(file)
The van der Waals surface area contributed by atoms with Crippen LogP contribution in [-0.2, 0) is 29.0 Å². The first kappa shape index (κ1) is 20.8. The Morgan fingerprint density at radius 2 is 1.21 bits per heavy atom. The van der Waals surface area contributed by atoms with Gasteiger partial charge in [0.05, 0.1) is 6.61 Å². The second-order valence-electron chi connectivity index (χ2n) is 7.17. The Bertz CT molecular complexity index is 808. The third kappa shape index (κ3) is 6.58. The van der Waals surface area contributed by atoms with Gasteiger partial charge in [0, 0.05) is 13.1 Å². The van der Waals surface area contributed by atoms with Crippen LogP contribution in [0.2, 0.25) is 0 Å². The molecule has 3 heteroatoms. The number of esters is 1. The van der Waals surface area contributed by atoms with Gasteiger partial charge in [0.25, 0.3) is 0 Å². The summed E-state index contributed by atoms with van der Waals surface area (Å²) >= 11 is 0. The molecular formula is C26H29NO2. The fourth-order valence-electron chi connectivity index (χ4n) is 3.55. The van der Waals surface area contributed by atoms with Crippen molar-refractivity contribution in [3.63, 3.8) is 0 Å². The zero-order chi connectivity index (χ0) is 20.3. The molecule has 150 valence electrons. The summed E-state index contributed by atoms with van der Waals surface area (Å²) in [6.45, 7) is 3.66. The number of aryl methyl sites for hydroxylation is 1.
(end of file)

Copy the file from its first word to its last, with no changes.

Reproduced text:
The van der Waals surface area contributed by atoms with Crippen LogP contribution in [-0.2, 0) is 29.0 Å². The first kappa shape index (κ1) is 20.8. The Morgan fingerprint density at radius 2 is 1.21 bits per heavy atom. The van der Waals surface area contributed by atoms with Gasteiger partial charge in [0.05, 0.1) is 6.61 Å². The second-order valence-electron chi connectivity index (χ2n) is 7.17. The Bertz CT molecular complexity index is 808. The third kappa shape index (κ3) is 6.58. The van der Waals surface area contributed by atoms with Gasteiger partial charge in [0, 0.05) is 13.1 Å². The van der Waals surface area contributed by atoms with Crippen LogP contribution in [0.2, 0.25) is 0 Å². The molecule has 3 heteroatoms. The number of esters is 1. The van der Waals surface area contributed by atoms with Gasteiger partial charge in [0.25, 0.3) is 0 Å². The summed E-state index contributed by atoms with van der Waals surface area (Å²) >= 11 is 0. The molecular formula is C26H29NO2. The fourth-order valence-electron chi connectivity index (χ4n) is 3.55. The van der Waals surface area contributed by atoms with Crippen molar-refractivity contribution in [3.63, 3.8) is 0 Å². The zero-order chi connectivity index (χ0) is 20.3. The molecule has 150 valence electrons. The summed E-state index contributed by atoms with van der Waals surface area (Å²) in [6.45, 7) is 3.66. The number of aryl methyl sites for hydroxylation is 1.